Immediately I “Express Empathy” which is the first of the four basic key principles in MI as describe by Miller and Rollnick (2002). At the beginning of the 5 minute video segment, I explained to the client that I understood where he was coming from and told client to treat this session as a casual conversation rather than a counselling session. The reason I did this was to allow client to be comfortable and open up, so I could experience what his feelings and thoughts were from his perspective without judgement or criticism, in other words, understanding the client’s internal frame of reference. Client replied with a short “I will try” answer. After client’s respond, I could see from his facial expression that he had changed from a “reluctant” look to a more “open” expression. This indicates that client is willing to take a step further and is less defensive towards the session. I was hoping for this response because the MI spirit of counselling state that it should consist of collaboration, evocation, and autonomy (Arkowitz, Westra, Miller, & Rollnick, 2008), therefore therapy should be a joint effort as opposed to one which I was in control, put differently “Client-Centred Approach”.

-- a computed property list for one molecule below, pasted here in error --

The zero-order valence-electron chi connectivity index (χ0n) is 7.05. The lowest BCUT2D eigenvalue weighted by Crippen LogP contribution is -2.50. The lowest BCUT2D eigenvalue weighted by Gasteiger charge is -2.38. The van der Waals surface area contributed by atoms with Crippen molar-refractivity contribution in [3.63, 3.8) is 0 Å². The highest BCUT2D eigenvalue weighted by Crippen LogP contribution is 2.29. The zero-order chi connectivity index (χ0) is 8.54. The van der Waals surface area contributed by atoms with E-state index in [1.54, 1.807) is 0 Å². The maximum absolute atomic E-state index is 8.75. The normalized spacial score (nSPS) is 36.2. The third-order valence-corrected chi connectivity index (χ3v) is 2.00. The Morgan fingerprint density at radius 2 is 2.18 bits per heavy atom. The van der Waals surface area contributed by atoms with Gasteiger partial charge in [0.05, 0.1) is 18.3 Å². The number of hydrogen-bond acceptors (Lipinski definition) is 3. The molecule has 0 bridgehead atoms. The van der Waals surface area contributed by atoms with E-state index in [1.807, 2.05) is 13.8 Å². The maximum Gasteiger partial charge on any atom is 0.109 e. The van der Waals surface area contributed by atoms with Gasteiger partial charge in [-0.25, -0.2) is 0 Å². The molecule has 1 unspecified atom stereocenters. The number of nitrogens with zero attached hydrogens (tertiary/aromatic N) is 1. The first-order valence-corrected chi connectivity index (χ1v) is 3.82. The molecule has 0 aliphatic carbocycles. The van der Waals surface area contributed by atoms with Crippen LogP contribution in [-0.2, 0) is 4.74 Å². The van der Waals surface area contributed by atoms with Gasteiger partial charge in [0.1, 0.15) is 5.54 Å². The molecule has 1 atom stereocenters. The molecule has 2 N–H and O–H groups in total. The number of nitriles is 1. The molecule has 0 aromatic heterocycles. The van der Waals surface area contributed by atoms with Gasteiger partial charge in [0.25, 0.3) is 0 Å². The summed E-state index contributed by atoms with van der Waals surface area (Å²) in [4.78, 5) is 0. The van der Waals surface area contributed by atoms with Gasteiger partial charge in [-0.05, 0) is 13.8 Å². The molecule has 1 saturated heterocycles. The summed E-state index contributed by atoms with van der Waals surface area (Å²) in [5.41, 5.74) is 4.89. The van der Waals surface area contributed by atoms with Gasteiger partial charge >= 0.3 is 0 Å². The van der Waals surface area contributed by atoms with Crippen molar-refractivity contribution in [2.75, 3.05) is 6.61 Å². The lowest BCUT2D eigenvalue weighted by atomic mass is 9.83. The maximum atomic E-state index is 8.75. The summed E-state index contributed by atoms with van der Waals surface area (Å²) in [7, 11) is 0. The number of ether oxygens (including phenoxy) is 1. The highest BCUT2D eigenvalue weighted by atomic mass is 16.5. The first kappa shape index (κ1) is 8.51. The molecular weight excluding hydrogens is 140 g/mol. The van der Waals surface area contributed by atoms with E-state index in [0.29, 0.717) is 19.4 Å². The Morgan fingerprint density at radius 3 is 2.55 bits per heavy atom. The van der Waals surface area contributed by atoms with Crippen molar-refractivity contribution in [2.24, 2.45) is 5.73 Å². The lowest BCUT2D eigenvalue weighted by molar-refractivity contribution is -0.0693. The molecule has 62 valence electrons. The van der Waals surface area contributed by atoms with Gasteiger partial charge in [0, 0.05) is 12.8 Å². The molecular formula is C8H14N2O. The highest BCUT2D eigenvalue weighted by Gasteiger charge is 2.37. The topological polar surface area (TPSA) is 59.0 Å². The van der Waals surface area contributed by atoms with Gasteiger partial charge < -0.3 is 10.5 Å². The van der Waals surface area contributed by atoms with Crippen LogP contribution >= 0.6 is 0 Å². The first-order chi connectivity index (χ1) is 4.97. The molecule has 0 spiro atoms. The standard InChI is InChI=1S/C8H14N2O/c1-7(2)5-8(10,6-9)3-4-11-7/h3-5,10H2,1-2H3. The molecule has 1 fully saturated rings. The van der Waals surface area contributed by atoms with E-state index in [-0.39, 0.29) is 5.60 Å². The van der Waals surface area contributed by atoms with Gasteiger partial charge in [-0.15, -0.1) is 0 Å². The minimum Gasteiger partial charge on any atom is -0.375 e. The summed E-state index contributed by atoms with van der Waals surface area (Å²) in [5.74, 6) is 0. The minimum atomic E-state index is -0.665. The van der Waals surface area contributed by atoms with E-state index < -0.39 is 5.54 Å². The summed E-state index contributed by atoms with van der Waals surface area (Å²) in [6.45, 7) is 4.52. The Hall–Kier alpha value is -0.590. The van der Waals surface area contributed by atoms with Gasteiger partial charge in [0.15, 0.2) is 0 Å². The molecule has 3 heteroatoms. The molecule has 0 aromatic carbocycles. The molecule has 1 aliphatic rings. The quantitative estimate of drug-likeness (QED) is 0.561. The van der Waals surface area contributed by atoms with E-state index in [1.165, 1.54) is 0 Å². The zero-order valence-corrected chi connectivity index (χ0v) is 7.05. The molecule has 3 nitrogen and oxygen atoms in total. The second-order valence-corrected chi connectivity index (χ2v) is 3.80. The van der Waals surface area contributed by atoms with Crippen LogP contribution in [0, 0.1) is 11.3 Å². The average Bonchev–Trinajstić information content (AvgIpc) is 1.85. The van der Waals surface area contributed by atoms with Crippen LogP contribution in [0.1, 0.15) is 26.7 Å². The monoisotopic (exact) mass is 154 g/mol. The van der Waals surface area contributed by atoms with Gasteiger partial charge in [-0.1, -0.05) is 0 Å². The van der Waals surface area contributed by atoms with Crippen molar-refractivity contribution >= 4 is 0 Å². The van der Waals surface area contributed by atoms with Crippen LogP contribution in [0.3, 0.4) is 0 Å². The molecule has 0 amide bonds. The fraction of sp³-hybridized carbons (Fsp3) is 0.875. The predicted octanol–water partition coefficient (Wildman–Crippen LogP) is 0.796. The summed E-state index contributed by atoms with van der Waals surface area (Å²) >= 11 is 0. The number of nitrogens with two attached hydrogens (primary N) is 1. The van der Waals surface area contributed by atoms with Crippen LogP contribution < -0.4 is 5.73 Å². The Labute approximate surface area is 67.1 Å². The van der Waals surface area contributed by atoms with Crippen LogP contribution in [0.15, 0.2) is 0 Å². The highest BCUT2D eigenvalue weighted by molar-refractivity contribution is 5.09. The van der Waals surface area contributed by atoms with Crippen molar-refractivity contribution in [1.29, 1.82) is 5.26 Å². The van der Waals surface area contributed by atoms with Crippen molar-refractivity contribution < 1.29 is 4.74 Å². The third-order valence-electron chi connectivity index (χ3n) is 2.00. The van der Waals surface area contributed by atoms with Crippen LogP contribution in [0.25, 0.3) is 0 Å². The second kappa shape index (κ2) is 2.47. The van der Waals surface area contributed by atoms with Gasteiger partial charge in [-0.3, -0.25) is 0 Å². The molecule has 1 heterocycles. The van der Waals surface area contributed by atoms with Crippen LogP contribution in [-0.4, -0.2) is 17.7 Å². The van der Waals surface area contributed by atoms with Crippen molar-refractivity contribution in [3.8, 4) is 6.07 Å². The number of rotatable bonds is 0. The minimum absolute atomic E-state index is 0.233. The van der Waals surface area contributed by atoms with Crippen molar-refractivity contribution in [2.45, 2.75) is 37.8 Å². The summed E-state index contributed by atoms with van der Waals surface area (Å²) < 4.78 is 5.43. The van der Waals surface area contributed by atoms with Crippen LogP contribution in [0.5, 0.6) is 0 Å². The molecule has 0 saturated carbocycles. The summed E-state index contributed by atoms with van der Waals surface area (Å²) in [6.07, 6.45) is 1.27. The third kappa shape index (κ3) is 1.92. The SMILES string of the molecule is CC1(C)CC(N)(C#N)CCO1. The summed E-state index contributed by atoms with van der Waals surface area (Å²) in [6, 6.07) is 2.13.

Throughout the 5 minute segment, I used skilful reflective listening, which is one of the four methods of MI (OARS): asking open questions; affirming; listen reflectively and summarising (Miller & Rollnick, 2002). Reflective listening allows me to express empathy as well as allowing me to check if I have interpreted his words correctly, instead of assuming. This is a style of empathic communication that should to be used throughout the process of MI as stated by Miller and Rollnick (2002), at the same time this would build up rapport between me and the client. The tone of my voice was genuine for the situation, there was no sarcasm or any form of speech which would make the client feel uncomfortable or increase resistant.